2. Outside Context of Negotiable Instruments

Several American Rule jurisdictions have also considered whether attorney fees are recoverable under imprecise statutory and contractual language outside the context of negotiable instruments. Some of these jurisdictions have concluded "collection costs" or other imprecise statutory language does include attorney fees. See Leavitt v. Hamelin, 126 N.H. 670, 495 A.2d 1286 (1985) (court interpreted "'all reasonable costs of collection' [(N.H. Rev. Stat. Ann. 544-A:2 (1985))]" under a statute governing bad checks to include attorney fees); Wenrick v. Crater, 315 Ark. 361, 364, 868 S.W.2d 60, 61 (1993) (statute giving insurer the right to reimbursement less the "'cost[s] of collection' [(Ark. Code Ann. 23-89-207 (1987))]" held the commonsense definition of the phrase includes, among other things, attorney fees); Davidson v. Munsey, 29 Utah 181, 188, 80 P. 743, 744 (1905) (attorney fees recoverable as an expense under a contempt statute allowing for "'costs and expenses' [(Rev. Stat. 1898 3368)]"); In re Loudenslager, 113 N.J. Eq. 418, 422-23, 167 A. 194, 196 (1933) (phrase "'costs[] and expenses' [(3 Comp. St. 1910, 196, at 3884)]" in Orphans' Court Act includes attorney fees).

Some jurisdictions have interpreted similar contract provisions as including attorney fees. See Wrenfield Homeowners Ass'n, Inc. v. DeYoung, 410 Pa. Super. 621, 627-29, 600 A.2d 960, 963-64 (1991) ("'costs of collection'" in a homeowners association covenant allows the association to recover its attorney fees upon suit to recover association dues; noting the phrase is synonymous with "attorney fees" in the context of promissory notes and negotiable instruments law); Top Line Distributors, Inc. v. Spickler, 525 A.2d 1039, 1041 (Me. 1987) (Maine court held the phrase "'cost[s] of collection'" in a guaranty contract to indemnify is essentially a promissory note, in which case it is synonymous with "collection fees,""expenses of collection," or "attorneys' fees"); Coast Lumber Co. v. Aetna Life Insurance Co., 22 Idaho 264, 272, 125 P. 185, 187 (1912) (provisions in insurance contract that insurance company will "'pay the expense of litigation'" and "'will, at its own cost, defend such suit in the name and on behalf of the Assured'" were clear and express promises to pay the costs incurred in defending a suit against the assured and attorney fees are part of these costs); Terry v. Terry, 70 Idaho 161, 169, 213 P.2d 906, 910 (1950) (attorney fees recoverable under escrow agreement providing for reimbursement for "'all expenses and liabilities incurred in connection with the escrow agreement'"); Brady v. Dilley, 27 Md. 570, 582 (Md. 1867) (attorney fees properly awarded under terms of a deed of trust providing for recovery of "'all just and reasonable expenses, costs, charges[,] and commissions'" attending the due execution of the trust).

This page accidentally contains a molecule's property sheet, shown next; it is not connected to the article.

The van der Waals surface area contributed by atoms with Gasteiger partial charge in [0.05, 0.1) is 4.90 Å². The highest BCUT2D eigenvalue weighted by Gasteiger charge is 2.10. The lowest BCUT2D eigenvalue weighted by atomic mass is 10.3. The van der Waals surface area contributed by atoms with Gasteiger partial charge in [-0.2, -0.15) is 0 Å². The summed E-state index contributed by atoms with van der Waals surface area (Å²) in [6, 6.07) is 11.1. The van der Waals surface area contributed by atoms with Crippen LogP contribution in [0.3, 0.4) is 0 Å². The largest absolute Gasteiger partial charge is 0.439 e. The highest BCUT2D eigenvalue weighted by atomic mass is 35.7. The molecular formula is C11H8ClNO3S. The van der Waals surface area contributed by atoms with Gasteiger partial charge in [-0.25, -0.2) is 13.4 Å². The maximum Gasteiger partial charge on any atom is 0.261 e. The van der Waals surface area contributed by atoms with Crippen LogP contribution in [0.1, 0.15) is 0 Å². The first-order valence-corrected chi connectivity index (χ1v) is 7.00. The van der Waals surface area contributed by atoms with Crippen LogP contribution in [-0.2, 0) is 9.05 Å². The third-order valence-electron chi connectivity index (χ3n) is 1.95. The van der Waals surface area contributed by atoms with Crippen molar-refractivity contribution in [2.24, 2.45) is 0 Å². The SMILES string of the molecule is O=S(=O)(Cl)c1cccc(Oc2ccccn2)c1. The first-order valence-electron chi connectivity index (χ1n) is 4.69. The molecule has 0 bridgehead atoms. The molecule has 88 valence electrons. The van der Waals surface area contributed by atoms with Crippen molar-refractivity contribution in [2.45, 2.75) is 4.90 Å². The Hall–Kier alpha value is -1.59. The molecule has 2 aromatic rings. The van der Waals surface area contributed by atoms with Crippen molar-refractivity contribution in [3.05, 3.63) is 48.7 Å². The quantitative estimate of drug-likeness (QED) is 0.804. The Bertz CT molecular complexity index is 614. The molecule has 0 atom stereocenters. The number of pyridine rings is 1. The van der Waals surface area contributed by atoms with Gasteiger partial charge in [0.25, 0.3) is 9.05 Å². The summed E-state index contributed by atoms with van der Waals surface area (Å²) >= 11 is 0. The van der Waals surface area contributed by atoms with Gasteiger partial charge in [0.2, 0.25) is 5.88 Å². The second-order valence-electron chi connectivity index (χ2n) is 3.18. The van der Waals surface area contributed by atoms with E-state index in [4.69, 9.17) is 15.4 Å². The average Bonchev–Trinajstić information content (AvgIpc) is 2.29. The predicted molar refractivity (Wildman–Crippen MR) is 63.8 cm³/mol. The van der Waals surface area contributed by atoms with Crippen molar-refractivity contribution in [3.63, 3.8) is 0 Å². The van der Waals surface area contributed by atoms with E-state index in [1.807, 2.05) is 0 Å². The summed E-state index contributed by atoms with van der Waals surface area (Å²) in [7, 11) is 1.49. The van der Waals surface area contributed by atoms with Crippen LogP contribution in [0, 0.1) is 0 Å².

At the same time, some courts have rejected the notion "collection costs" or "costs of collection" encompasses attorney fees. In Capital Building Supplies, Inc. v. Miller, 536 N.E.2d 297 (Ind. App. 1989), an Indiana court held the plaintiff could not recover attorney fees expended in defending a judgment on appeal as "collection costs" under an Indiana small claims rule. The rule allowed for the recovery of "'reasonable collection costs'" and "'formal collection'" fees. Capital Building Supplies, 536 N.E.2d at 298, quoting Small Claims R. 11(D). The majority based its holding on its interpretation of the American Rule, including that attorney fees are generally not regarded as "costs," and its belief as to the plain meaning of the phrase "collection costs." Capital Building Supplies, 536 N.E.2d at 298-99. In addition, a Georgia court found "'costs of collection'" in a real estate covenant was insufficient language to overcome the American Rule and refused to award attorney fees. Arbor Station Homeowners Services, Inc. v. Dorman, 255 Ga. App. 866, 867-68, 567 S.E.2d 102, 104 (2002).

At least two jurisdictions have determined the word "expense" varies depending on the context. In Sears v. Inhabitants of Nahant, 215 Mass. 234, 240, 102 N.E. 491, 493 (1913), after examining several prior decisions, the Supreme Judicial Court of Massachusetts noted "expense" was capable of multiple meanings. In Sears, the court concluded the statute at issue did not allow the town to recover attorney fees absent clear legislative intent through unmistakable language. Sears, 215 Mass. at 241, 102 N.E.2d at 494. In Haczela v. Krupa, 219 Mass. at 263, 106 N.E. at 1004, the same court held attorney fees and costs incurred in defense of an equity suit were recoverable as "'expenses *** sustained *** in relation'" to property as provided for by a chattel mortgage. The court stated, "'[e]xpense' is a word of somewhat varying significance. But, when used in mortgages, it has been held to be broad enough to include reasonable counsel fees." Haczela, 219 Mass. at 263, 106 N.E. at 1004.